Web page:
Misses' Basic Dress With Two Skirts, Detachable Collars and Sleeve Trim: "Simple to Make" dress has round neckline with front opening and set in sleeves. Belt can be self fabric. Each view has detachable accessories. (Simplicity, copyright 1959)
Misses’ Basic Dress With Two Skirts, Detachable Collars and Sleeve Trim: “Simple to Make” dress has round neckline with front opening and set in sleeves. Belt can be self fabric. Each view has detachable accessories. (Simplicity, copyright 1959)

10 thoughts on “A killer wardrobe on a budget – are vintage patterns the answer?

  1. Look at that amazing red dress in the top photo. Made more brilliant by CH’s traffic stopping figure. Good luck on your journey with vintage patterns. I sew here and there with VP, I’m actually doing a muslin of one now. Would love to see your progress and what you make! Oh, and I’ve been slowly catching up on Downton Abbey starting with season 2. Might have to Wiki seasons 1 and 2 to get ready for Season 3 which will finally air in January!

    Like

    1. I LOVE CH’s red dress in the top photo – it looks stunning on her. Thanks for the good luck – I’m keeping my fingers crossed that tweaking the sizing of the patterns won’t be too hard. I’ll make sure I keep you all up to date with how things are doing on the vintage pattern front. I was hoping to start making them after Christmas (bit busy at the moment in the run up to festivities). But I have gone a bit crazy and bought a load more, and I’ll be scanning them in and uploading them soon. What are you making at the moment?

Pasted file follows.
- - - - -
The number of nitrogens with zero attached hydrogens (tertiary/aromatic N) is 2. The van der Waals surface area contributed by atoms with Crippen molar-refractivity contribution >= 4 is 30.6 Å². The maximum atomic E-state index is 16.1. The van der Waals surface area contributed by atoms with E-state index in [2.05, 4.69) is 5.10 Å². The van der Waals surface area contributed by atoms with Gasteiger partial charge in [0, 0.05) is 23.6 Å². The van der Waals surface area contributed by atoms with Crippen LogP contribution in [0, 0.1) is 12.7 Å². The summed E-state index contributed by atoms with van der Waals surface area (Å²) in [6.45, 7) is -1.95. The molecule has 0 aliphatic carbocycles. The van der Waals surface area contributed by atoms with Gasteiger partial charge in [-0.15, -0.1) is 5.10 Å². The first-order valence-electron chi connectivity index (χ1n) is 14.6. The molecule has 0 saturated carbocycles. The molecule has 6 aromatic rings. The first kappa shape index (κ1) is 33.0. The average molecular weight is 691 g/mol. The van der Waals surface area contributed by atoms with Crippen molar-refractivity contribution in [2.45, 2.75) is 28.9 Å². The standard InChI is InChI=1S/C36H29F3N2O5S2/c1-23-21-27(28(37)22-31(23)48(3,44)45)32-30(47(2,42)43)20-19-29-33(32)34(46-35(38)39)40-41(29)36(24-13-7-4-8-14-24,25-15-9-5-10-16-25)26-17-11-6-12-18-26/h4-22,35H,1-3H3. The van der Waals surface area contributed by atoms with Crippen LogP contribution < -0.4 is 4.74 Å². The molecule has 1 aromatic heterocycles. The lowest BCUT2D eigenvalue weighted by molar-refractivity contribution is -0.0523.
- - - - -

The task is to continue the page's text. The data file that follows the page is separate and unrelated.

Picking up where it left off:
Glad to hear you’re enjoying Downton! Enjoy season three – it’s really wonderful. It’s a return to form, with a more relaxed pace like season one and not to hectic as season two 🙂

      Like

      1. I am getting swamped with holiday things as well. But, still managing to get a few sewing things out. I am making a muslin of a 1950’s blouse with a sweet peplum. Still need to upload a photo but it may be a little small so I too have to do some altering. Vintage pattern buying is addictive. But, these things only increase in value, maybe not high art but heck keeps me out of trouble. Sort of. 🙂

        Like

      2. the blouse sounds wonderful! I know just what you mean about vintage pattern buying being addictive… I’m going to have to try and reign myself in after the festive holidays! You are right though, these sorts of things can only increase in value after all. And it’s not as if you can buy any pattern when you want to, like with modern ones, when you see it for sale you need to decided then and there whther you want it or not, because you probably won’t see it again! I’ve been buying most of mine from California and Florida – you hardly get any surviving patterns here in the UK, I guess our inclement weather does not help tissue paper survive sixty years 🙂

        Like

    1. Thank you! I have to admit that I’ve gotten a bit carried away with my purchases, and now have a small pile of jiffybags by my side… I’ll be scanning in the patterns one by one and uploading them here… and blogging about how my dressmaking attempts are going 😉

      Like

What do you think?

Fill in your details below or click an icon to log in:

WordPress.com Logo

You are commenting using your WordPress.com account. Log Out /  Change )

Twitter picture

You are commenting using your Twitter account. Log Out /  Change )

Facebook photo

You are commenting using your Facebook account. Log Out /  Change )

Connecting to %s